• If it’s raining and you still want to climb, it’s worth a visit to the LEF gym in Lexington. Super nice new gym, and very friendly staff. Only about an hour drive from the RRG.



Camping at Land of the Arches campground. The “hangar” is visible in the rear, and has showers and space (unheated) to hang out. The gazebo on the left is the common cooking / eating area. Camping here is pretty informal. Sign up at the kiosk at the front of the hangar, then camp anywhere you like (there are no assigned sites). This pics shows only a small portion of the total camping space.

Camping at Land of the Arches campground. The “hangar” is visible in the rear, and has showers and space (unheated) to hang out. The gazebo on the left is the common cooking / eating area. Camping here is pretty informal. Sign up at the kiosk at the front of the hangar, then camp anywhere you like (there are no assigned sites). This pics shows only a small portion of the total camping space.

Camping at Miguel’s. This pic shows only one of several camping areas. This is the place to be if you want to be around a lot of other climbers. There is a ton of info about Miguel’s online.

Camping at Miguel’s. This pic shows only one of several camping areas. This is the place to be if you want to be around a lot of other climbers. There is a ton of info about Miguel’s online.

In Muir Valley, most of the routes have these small (quarter sized) metal plaques at the base of the route. They can be helpful to orient yourself if you are new to the area. They are so small that sometimes they are hard to locate.

In Muir Valley, most of the routes have these small (quarter sized) metal plaques at the base of the route. They can be helpful to orient yourself if you are new to the area. They are so small that sometimes they are hard to locate.

RRG local.

RRG local.

Climbing in Squamish, British Columbia

We've been back to Squamish three times now over the years, and we're not done with it yet. It's probably our favorite climbing destination, near or far. Why? Squamish has world class crack climbing and bouldering at every grade. Sport climbing has dramatically expanded in recent years, making Squamish truly a full service destination. It also has a cool town, easy camping, and pretty darn good weather for a mid-summer trip.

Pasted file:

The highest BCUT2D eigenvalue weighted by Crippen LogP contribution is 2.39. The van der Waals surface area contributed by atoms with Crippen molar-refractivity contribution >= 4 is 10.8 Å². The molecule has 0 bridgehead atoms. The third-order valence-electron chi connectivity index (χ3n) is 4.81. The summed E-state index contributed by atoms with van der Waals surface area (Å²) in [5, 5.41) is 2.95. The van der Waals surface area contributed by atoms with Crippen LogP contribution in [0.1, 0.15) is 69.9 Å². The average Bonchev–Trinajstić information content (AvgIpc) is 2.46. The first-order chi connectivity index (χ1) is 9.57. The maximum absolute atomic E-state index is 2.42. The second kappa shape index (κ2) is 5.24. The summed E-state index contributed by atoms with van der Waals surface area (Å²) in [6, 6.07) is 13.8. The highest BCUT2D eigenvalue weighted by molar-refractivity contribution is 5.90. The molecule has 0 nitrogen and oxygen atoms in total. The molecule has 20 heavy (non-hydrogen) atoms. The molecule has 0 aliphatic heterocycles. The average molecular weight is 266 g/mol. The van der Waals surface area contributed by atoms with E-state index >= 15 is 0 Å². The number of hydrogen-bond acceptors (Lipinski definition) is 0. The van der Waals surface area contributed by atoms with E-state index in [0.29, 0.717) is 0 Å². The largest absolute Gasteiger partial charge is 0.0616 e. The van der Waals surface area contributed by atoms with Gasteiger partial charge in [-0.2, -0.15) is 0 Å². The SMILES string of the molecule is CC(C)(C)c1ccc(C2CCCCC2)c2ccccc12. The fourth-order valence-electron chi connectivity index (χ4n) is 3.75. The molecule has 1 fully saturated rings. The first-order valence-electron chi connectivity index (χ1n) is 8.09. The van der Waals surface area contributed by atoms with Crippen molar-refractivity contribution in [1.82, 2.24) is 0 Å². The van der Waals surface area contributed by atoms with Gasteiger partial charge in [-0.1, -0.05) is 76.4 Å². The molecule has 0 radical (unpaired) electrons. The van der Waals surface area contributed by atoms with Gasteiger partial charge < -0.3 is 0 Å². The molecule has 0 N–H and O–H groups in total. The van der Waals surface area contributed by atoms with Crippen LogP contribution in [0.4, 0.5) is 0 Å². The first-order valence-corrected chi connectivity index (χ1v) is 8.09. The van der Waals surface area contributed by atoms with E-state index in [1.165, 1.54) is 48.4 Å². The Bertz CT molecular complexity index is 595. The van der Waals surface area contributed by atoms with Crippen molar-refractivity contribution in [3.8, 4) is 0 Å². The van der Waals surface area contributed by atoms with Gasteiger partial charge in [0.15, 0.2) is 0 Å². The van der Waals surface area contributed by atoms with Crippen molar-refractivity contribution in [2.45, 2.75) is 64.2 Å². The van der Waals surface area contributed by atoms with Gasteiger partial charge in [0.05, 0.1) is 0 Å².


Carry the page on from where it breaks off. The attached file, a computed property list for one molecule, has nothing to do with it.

In our case, we go to Squamish primarily because we love to climb cracks, and we love to climb long routes. The density of quality cracks and the selection of routes at all grades is beyond compare. I don't think even Yosemite or Indian Creek compares.  Yosemite has the big walls, but the total selection of climbs is smaller than at Squamish. Indian Creek is amazing - but is mostly short routes, and does not have the diversity of styles, grades and route length that you will find in Squamish. Red Rocks is definitely in the running as a competitor, but with fewer classic crack routes.  

Climbing

There is plenty of info available on Squamish - a new guidebook was published in 2018 (Squamish Rockclimbs, by McLane and Boyd). It covers primarily the original Squamish crags and does not cover many of the new sport climbing venues that are scattered up and down the valley. The 2012 Squamish Select guidebook (Squamish Select, by Bourdon) is also very helpful.  

Obviously you can get all the route info you need form the guidebooks or on Mountain Project.  Here are a few words on our favorite areas.

The Chief. The home to many of the long classic routes, but also home to many shorter classics and world class bouldering in the forest below the cliffs. There is something for everyone here. One highlight for us - the Chief has a series of incredibly good, one or two pitch 5.10 to 5.11 crack routes scattered along its base. A tour of these routes alone is worth a trip to Canada - and would include Seasoned in the Sun (10a/b), Apron Strings (10c), Exasperator (10c), Arrowroot (10b), Rutabaga (11a), Rainy Day Dream Away (10c), and A Pitch in Time (10b).  There are many, many other great routes, including a lot of 5.11 and 5.12 super classic long routes.  The Apron area contains many classic moderate routes that are 5-8 pitches long.  

On Exasperator (5.10c), at the base of the Chief. 160 feet of perfect crack from thin fingers to thin hands. A belay mid way allows you to break this into two pitches, or rappel the route with a single 60m rope.

On Exasperator (5.10c), at the base of the Chief. 160 feet of perfect crack from thin fingers to thin hands. A belay mid way allows you to break this into two pitches, or rappel the route with a single 60m rope.

Don on Arrowroot (5.10b). The upper part of this pitch is an excellent off-fingers splitter.

Don on Arrowroot (5.10b). The upper part of this pitch is an excellent off-fingers splitter.